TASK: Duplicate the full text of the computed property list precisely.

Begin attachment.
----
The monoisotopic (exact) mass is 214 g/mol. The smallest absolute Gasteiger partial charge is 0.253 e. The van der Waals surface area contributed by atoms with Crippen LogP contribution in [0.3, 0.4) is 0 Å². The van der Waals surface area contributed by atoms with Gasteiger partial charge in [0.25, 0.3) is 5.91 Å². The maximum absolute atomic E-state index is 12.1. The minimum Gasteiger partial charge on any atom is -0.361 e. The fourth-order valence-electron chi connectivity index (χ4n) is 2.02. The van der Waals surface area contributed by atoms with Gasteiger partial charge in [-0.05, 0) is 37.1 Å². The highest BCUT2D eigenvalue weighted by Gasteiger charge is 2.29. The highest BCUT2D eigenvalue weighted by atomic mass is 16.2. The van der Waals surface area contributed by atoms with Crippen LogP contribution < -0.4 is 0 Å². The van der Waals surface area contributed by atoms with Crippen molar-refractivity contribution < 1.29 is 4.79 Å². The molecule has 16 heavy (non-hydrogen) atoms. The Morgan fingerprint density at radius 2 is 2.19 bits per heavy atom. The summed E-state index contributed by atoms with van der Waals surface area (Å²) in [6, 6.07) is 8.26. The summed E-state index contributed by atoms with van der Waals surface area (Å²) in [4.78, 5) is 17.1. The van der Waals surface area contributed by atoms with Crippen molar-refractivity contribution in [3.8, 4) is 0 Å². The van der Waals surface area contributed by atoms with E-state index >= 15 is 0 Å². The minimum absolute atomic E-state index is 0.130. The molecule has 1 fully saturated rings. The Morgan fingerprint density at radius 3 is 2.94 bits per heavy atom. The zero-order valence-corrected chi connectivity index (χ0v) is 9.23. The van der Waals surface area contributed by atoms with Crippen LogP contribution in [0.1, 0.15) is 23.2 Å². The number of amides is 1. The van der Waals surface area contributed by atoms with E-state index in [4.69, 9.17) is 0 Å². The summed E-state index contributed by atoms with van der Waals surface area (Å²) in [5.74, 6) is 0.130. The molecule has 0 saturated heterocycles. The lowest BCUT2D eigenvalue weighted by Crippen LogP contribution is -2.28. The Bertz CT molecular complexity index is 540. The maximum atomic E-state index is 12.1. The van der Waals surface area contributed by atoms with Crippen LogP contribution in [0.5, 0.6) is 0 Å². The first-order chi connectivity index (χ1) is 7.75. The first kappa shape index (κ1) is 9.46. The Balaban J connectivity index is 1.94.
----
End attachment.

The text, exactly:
The monoisotopic (exact) mass is 214 g/mol. The smallest absolute Gasteiger partial charge is 0.253 e. The van der Waals surface area contributed by atoms with Crippen LogP contribution in [0.3, 0.4) is 0 Å². The van der Waals surface area contributed by atoms with Gasteiger partial charge in [0.25, 0.3) is 5.91 Å². The maximum absolute atomic E-state index is 12.1. The minimum Gasteiger partial charge on any atom is -0.361 e. The fourth-order valence-electron chi connectivity index (χ4n) is 2.02. The van der Waals surface area contributed by atoms with Gasteiger partial charge in [-0.05, 0) is 37.1 Å². The highest BCUT2D eigenvalue weighted by Gasteiger charge is 2.29. The highest BCUT2D eigenvalue weighted by atomic mass is 16.2. The van der Waals surface area contributed by atoms with Crippen LogP contribution < -0.4 is 0 Å². The van der Waals surface area contributed by atoms with Crippen molar-refractivity contribution < 1.29 is 4.79 Å². The molecule has 16 heavy (non-hydrogen) atoms. The Morgan fingerprint density at radius 2 is 2.19 bits per heavy atom. The summed E-state index contributed by atoms with van der Waals surface area (Å²) in [6, 6.07) is 8.26. The summed E-state index contributed by atoms with van der Waals surface area (Å²) in [4.78, 5) is 17.1. The van der Waals surface area contributed by atoms with Crippen molar-refractivity contribution in [3.8, 4) is 0 Å². The van der Waals surface area contributed by atoms with E-state index >= 15 is 0 Å². The minimum absolute atomic E-state index is 0.130. The molecule has 1 fully saturated rings. The Morgan fingerprint density at radius 3 is 2.94 bits per heavy atom. The zero-order valence-corrected chi connectivity index (χ0v) is 9.23. The van der Waals surface area contributed by atoms with Crippen LogP contribution in [0.1, 0.15) is 23.2 Å². The number of amides is 1. The van der Waals surface area contributed by atoms with E-state index in [4.69, 9.17) is 0 Å². The summed E-state index contributed by atoms with van der Waals surface area (Å²) in [5.74, 6) is 0.130. The molecule has 0 saturated heterocycles. The lowest BCUT2D eigenvalue weighted by Crippen LogP contribution is -2.28. The Bertz CT molecular complexity index is 540. The maximum atomic E-state index is 12.1. The van der Waals surface area contributed by atoms with Crippen LogP contribution in [0.5, 0.6) is 0 Å². The first-order chi connectivity index (χ1) is 7.75. The first kappa shape index (κ1) is 9.46. The Balaban J connectivity index is 1.94.